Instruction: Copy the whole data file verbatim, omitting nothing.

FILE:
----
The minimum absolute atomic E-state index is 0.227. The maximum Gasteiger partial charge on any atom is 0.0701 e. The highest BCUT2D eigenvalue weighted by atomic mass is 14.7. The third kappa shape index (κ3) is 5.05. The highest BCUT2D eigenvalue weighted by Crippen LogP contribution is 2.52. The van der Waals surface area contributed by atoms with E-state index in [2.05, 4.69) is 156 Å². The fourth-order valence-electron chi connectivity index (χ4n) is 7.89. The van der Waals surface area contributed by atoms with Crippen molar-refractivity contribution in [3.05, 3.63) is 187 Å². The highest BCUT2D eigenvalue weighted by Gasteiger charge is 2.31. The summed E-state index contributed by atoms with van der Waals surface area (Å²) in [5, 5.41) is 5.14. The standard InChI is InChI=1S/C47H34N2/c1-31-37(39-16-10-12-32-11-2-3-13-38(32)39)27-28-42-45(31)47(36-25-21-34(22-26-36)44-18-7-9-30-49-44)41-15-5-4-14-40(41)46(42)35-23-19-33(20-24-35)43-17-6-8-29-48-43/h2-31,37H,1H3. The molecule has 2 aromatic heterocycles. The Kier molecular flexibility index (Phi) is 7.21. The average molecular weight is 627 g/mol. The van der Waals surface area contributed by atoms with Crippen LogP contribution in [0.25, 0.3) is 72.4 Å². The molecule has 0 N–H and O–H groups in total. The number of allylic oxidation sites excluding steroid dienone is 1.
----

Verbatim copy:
The minimum absolute atomic E-state index is 0.227. The maximum Gasteiger partial charge on any atom is 0.0701 e. The highest BCUT2D eigenvalue weighted by atomic mass is 14.7. The third kappa shape index (κ3) is 5.05. The highest BCUT2D eigenvalue weighted by Crippen LogP contribution is 2.52. The van der Waals surface area contributed by atoms with E-state index in [2.05, 4.69) is 156 Å². The fourth-order valence-electron chi connectivity index (χ4n) is 7.89. The van der Waals surface area contributed by atoms with Crippen molar-refractivity contribution in [3.05, 3.63) is 187 Å². The highest BCUT2D eigenvalue weighted by Gasteiger charge is 2.31. The summed E-state index contributed by atoms with van der Waals surface area (Å²) in [5, 5.41) is 5.14. The standard InChI is InChI=1S/C47H34N2/c1-31-37(39-16-10-12-32-11-2-3-13-38(32)39)27-28-42-45(31)47(36-25-21-34(22-26-36)44-18-7-9-30-49-44)41-15-5-4-14-40(41)46(42)35-23-19-33(20-24-35)43-17-6-8-29-48-43/h2-31,37H,1H3. The molecule has 2 aromatic heterocycles. The Kier molecular flexibility index (Phi) is 7.21. The average molecular weight is 627 g/mol. The van der Waals surface area contributed by atoms with Crippen LogP contribution in [0.25, 0.3) is 72.4 Å². The molecule has 0 N–H and O–H groups in total. The number of allylic oxidation sites excluding steroid dienone is 1.